I’ve completely redesigned my author website Irene Frances Olson and have revealed the cover for my novel, REQUIEM FOR THE STATUS QUO.
As part of the new look for my author site, I’ve added a few new features. One of those features is a Countdown Clock for upcoming events, located at the bottom of each webpage. Another new feature, Reader’s Corner, focuses on you.
My professional bio indicates:
“Ms. Olson’s writing quest [is to] open readers’ eyes while ushering support into each reader’s corner. And who couldn’t use a little more help now and then?”
Those aren’t empty words. My writing will always contain words of encouragement and support to those faced with the speed bumps life lays out before them. Each Monday a new feature will provide thoughtful words that will place me smack-dab in your corner as your cheerleader and greatest fan.
Reader’s Corner appears at the bottom right-hand side of each page, next to the Countdown Clock and Latest News. To cut down on email updates my readers receive, I will not send a notification of each week’s words of encouragement but I do hope you’ll visit my author site every Monday for some inspiration that just might lighten up your day.
On May 17th of this year, I had a surgical consult for a nasty, invasive skin cancer that decided to make itself known on my right leg. On May 19th, I had surgery to remove that skin cancer.
I then had two subsequent post-surgical visits, May 25th and June 1st, with the latter being my final visit (knock on wood) at the Skin Surgery Center in Bellevue, Washington.
Right before I left I said good-bye to the front desk person, Ashley, and quite truthfully told her, “I’m going to miss you!”
Ashley made my cancer journey – and no doubt those of many of the center’s patients – one that felt less clinical, and more restorative. She always greeted me by my first name, recognizing me among so many that pass through the doors of the surgery center. She also remembered something important about my life – important to me anyway – and brought it up as I left.
“Enjoy your hiking this summer!”
Big deal, right? Yes, it was, because of all the things that bothered me about my cancer, it was not being able to hike that I bemoaned the most. Her farewell greeting put the biggest smile on my face because I was cleared to hit the trails once again, and she was celebrating my ability to do so.
Very, very soon, when you again visit my author website, http://www.irenefrancesolson.com, you’ll get a sneak peek of my novel’s cover. Additionally, in honor of my cover reveal, you’ll see a completely remodeled site. I’m not kidding, it looks nothing like the original version. I mean, you’ll probably think you’ve landed elsewhere instead of at Irene Frances Olson’s site.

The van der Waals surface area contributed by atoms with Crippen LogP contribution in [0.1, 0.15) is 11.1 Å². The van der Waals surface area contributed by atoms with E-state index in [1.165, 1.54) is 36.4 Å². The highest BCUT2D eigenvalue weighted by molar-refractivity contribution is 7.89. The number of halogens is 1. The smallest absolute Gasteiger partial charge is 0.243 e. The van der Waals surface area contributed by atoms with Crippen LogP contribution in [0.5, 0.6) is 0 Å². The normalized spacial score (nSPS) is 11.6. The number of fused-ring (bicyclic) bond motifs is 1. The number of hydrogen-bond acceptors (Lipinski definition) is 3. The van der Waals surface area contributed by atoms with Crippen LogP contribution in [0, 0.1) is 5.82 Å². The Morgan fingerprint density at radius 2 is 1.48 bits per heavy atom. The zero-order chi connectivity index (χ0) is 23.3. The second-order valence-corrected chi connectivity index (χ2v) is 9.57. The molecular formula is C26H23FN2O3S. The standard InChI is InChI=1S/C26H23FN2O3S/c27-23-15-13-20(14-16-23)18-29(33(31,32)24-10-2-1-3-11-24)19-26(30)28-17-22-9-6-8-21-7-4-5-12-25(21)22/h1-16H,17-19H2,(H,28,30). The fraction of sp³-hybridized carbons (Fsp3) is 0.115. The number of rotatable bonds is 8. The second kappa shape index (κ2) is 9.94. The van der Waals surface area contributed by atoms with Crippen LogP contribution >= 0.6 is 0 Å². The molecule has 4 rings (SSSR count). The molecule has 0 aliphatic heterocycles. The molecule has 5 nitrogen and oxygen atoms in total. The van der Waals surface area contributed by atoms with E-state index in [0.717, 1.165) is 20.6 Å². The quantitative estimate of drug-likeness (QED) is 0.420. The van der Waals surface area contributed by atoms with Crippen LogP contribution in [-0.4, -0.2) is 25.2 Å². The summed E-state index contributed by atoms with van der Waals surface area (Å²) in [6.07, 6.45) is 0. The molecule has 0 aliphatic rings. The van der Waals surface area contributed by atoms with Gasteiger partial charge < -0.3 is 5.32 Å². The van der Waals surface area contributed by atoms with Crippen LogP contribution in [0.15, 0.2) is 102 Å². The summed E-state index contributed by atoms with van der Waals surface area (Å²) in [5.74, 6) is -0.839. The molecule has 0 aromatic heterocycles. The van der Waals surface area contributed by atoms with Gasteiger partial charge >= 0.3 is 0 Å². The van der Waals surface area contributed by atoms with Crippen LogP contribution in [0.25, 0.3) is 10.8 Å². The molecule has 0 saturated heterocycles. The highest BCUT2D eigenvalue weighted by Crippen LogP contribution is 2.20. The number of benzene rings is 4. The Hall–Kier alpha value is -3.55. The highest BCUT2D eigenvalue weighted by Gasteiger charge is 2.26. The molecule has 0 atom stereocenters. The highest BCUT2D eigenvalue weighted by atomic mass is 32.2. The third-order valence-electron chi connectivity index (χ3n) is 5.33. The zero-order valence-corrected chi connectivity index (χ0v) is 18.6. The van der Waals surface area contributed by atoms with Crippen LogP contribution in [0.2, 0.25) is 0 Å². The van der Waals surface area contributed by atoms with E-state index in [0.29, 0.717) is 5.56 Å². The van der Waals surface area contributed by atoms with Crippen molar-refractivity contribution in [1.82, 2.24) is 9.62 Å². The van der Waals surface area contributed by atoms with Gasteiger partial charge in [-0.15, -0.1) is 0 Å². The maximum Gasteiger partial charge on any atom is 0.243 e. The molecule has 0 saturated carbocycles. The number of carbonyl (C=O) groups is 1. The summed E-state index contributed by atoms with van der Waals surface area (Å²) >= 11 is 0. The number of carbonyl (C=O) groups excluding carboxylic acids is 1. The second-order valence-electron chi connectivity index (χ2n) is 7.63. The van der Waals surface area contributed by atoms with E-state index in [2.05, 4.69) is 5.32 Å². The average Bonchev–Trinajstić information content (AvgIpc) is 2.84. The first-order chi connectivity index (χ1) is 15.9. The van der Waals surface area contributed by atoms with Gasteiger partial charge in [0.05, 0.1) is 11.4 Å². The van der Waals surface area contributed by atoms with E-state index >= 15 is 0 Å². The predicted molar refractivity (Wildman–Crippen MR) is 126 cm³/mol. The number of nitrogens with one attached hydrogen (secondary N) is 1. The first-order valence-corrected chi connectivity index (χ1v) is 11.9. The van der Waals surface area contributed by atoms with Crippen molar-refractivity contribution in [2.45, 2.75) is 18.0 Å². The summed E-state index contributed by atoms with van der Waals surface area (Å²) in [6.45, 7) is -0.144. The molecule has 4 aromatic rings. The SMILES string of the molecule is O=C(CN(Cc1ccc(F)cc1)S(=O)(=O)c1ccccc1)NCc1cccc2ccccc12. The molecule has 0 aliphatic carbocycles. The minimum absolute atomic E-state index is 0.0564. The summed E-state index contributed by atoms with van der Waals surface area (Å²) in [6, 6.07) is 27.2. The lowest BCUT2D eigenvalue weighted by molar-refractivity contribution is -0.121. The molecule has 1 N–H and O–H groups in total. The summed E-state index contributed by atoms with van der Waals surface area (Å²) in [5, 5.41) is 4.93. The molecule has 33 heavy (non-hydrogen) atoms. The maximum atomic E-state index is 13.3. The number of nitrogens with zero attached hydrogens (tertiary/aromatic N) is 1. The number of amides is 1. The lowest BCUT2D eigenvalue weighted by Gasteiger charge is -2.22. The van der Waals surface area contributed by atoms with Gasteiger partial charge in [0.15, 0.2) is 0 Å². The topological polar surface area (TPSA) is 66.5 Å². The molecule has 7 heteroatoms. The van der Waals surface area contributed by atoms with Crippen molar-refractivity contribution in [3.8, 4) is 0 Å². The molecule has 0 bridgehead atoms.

It’s so mind-boggling to realize that in seven weeks, my debut novel will be published and available for purchase. It’s been a long road, but it is quickly leading to publication of my debut novel.
Thank you for joining me on this journey.
Just before the final exam in my college finance class, a less-than-stellar student approached me.
“Can you tell me what grade I would need to get on the exam to pass the course?” he asked.
I gave him the bad news. “The exam is worth 100 points. You would need 113 points to earn a D.”
“OK,” he said. “And how many points would I need to get a C?”
One hard thing to explain to teens is how legitimately exciting it used to be when someone would wheel in an overhead projector.
“Give me a sentence about a public servant,” the teacher instructed her second-grade student.
“The fireman came down the ladder pregnant,” he answered.
“Umm … Do you know what pregnant means?”
“Yes,” said the boy. “It means carrying a child.”
Question on second-grade math quiz: “Tony drank 1/6 of a glass of juice. Emily drank 1/4 of a glass of juice. Emily drank more. Explain.”
My grandson’s answer: “She was more thirsty.”
Interviewing a college applicant, the dean of admissions asks, “If you could have a conversation with someone, living or dead, who would it be?”
The student thinks it over, then answers, “The living one.”
Being kind is taking a stand. By itself, it might not help: maybe our kindness will be ineffective. The money we sent to alleviate hunger might be unwisely used. Helping an old lady cross the road does not eliminate poverty in a faraway country. And for every plastic bottle we pick up on the beach, another ten will be tossed down tomorrow.
Never mind. We have affirmed a principle, a way of being.
Microcosm is macrocosm: Each person is the whole world.